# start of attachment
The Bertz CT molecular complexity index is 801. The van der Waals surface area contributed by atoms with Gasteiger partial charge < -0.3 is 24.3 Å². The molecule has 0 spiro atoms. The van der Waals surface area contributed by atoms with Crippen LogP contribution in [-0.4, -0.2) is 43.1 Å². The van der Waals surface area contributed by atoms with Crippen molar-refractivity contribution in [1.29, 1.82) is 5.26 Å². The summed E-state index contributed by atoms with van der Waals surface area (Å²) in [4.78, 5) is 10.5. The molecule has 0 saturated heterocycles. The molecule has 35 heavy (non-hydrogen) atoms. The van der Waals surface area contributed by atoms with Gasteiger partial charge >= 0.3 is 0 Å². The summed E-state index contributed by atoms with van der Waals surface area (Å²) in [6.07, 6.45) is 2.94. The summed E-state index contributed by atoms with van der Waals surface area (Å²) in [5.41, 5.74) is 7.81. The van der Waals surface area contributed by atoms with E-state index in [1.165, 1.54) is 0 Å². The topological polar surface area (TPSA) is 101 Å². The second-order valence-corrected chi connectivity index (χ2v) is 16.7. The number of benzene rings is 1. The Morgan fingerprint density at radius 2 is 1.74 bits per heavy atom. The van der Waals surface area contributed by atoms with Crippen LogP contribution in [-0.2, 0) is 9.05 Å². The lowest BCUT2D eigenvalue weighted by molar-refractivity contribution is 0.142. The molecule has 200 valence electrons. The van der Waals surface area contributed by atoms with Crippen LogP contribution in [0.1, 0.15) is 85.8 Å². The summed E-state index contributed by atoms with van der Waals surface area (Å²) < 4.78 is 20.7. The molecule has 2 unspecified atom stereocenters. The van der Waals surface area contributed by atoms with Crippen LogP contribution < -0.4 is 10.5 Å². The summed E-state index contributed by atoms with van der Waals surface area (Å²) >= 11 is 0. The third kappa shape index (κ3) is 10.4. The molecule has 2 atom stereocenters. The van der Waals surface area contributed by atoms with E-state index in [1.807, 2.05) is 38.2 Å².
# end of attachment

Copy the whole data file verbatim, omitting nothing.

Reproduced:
The Bertz CT molecular complexity index is 801. The van der Waals surface area contributed by atoms with Gasteiger partial charge < -0.3 is 24.3 Å². The molecule has 0 spiro atoms. The van der Waals surface area contributed by atoms with Crippen LogP contribution in [-0.4, -0.2) is 43.1 Å². The van der Waals surface area contributed by atoms with Crippen molar-refractivity contribution in [1.29, 1.82) is 5.26 Å². The summed E-state index contributed by atoms with van der Waals surface area (Å²) in [4.78, 5) is 10.5. The molecule has 0 saturated heterocycles. The molecule has 35 heavy (non-hydrogen) atoms. The van der Waals surface area contributed by atoms with Gasteiger partial charge >= 0.3 is 0 Å². The summed E-state index contributed by atoms with van der Waals surface area (Å²) in [6.07, 6.45) is 2.94. The summed E-state index contributed by atoms with van der Waals surface area (Å²) in [5.41, 5.74) is 7.81. The van der Waals surface area contributed by atoms with E-state index in [1.165, 1.54) is 0 Å². The topological polar surface area (TPSA) is 101 Å². The second-order valence-corrected chi connectivity index (χ2v) is 16.7. The number of benzene rings is 1. The Morgan fingerprint density at radius 2 is 1.74 bits per heavy atom. The van der Waals surface area contributed by atoms with Crippen LogP contribution in [-0.2, 0) is 9.05 Å². The lowest BCUT2D eigenvalue weighted by molar-refractivity contribution is 0.142. The molecule has 200 valence electrons. The van der Waals surface area contributed by atoms with Crippen LogP contribution in [0.1, 0.15) is 85.8 Å². The summed E-state index contributed by atoms with van der Waals surface area (Å²) < 4.78 is 20.7. The molecule has 2 unspecified atom stereocenters. The van der Waals surface area contributed by atoms with Crippen LogP contribution < -0.4 is 10.5 Å². The summed E-state index contributed by atoms with van der Waals surface area (Å²) >= 11 is 0. The third kappa shape index (κ3) is 10.4. The molecule has 2 atom stereocenters. The van der Waals surface area contributed by atoms with E-state index in [1.807, 2.05) is 38.2 Å².